For a different and meaningful take on Messiah, this is the one to watch.

Thursday, 12 November 2009

Thames Link

Our concert this Saturday has the making of being something special so please encourage as many of your friends and relatives to come along and hear two relatively unknown works :-

Bob Chilcott's 'Songs and Cries of London Town' and
Vaughan Williams 'In Windsor Forest'

Mahler Symphony No 2 in C minor 'Resurrection'

As the Valentine Singers have the opportunity to take part in a performance of the this work next May, you may be interested to know that there is a performance in the Barbican at 3pm on Sunday 13th December, with
Royal Concertgebouw Orchestra of Amsterdam

Mariss Jansons conductor
London Symphony Chorus

Unfortunately that is the day of the Writtle Singers Christmas concerts, to which we shall all, no doubt, be going.

For further details see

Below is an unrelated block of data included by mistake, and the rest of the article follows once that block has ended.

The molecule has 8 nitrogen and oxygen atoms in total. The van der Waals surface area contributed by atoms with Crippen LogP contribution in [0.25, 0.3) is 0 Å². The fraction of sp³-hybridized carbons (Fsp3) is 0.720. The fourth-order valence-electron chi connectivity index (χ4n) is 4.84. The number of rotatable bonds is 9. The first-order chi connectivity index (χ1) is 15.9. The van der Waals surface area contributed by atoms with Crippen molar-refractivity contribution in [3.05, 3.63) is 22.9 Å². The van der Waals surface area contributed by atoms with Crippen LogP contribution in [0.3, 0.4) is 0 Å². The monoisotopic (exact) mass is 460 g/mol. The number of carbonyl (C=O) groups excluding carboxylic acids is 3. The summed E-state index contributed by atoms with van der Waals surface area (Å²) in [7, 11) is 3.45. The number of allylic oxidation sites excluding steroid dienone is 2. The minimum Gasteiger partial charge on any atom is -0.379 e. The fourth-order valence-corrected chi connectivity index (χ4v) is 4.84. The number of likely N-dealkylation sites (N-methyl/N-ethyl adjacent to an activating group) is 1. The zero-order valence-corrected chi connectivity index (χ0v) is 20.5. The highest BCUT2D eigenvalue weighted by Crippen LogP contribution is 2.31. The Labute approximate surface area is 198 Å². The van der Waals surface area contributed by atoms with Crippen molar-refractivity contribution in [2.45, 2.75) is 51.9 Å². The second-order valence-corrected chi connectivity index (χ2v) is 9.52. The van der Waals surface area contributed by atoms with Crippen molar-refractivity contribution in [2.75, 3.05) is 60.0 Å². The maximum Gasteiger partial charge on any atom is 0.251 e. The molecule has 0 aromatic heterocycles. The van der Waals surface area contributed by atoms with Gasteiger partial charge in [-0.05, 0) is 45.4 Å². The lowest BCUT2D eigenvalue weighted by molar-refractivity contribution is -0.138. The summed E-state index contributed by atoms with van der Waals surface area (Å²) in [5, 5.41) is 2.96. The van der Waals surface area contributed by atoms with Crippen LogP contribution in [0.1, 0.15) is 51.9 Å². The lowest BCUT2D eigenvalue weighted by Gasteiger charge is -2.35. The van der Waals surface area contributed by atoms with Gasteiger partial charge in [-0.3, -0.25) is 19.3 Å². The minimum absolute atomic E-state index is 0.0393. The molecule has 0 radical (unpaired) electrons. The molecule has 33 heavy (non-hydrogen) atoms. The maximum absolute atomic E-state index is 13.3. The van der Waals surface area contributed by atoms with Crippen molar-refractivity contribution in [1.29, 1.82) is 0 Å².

Sunday, 4 October 2009


Allons! Valentine Singers go to Amiens in spring 2010. Staying and singing in Amiens, we shall also explore some other parts of the Somme area and we are very pleased to be giving a performance in the beautiful Eglise Notre Dame de Brébières in Albert.

Thursday, 24 September 2009

My Soul there is a country....

Driving home on Wednesday evening (23rd September) with Radio 3 on the car radio I thought "I know that" - it was Parry My soul there is a country, being sung as the introit to choral evensong from Chelmsford Cathedral. So if you want to practice or sing-a-long it will be available on the BBC iplayer for the next 7 days at It's also repeated on Sunday at 4pm on Radio 3. I have since learnt that two members of the Writtle Singers were singing in the service.

The concluding organ voluntary was also a piece by Parry - the March from The Birds of Aristophanes, Parry wrote this bridal march in 1883 as part of his incidental music to Aristophanes' play The Birds for a performance in Cambridge. It was scored for saxophone octet. This organ version was arranged by Sir Walter Alcock (1861 - 1947) who was organist at Chichester Cathedral from 1916 until his death, and had the unique distinction of playing the organ at Westminster Abbery for three coronations - Edward VII, George V and George VI.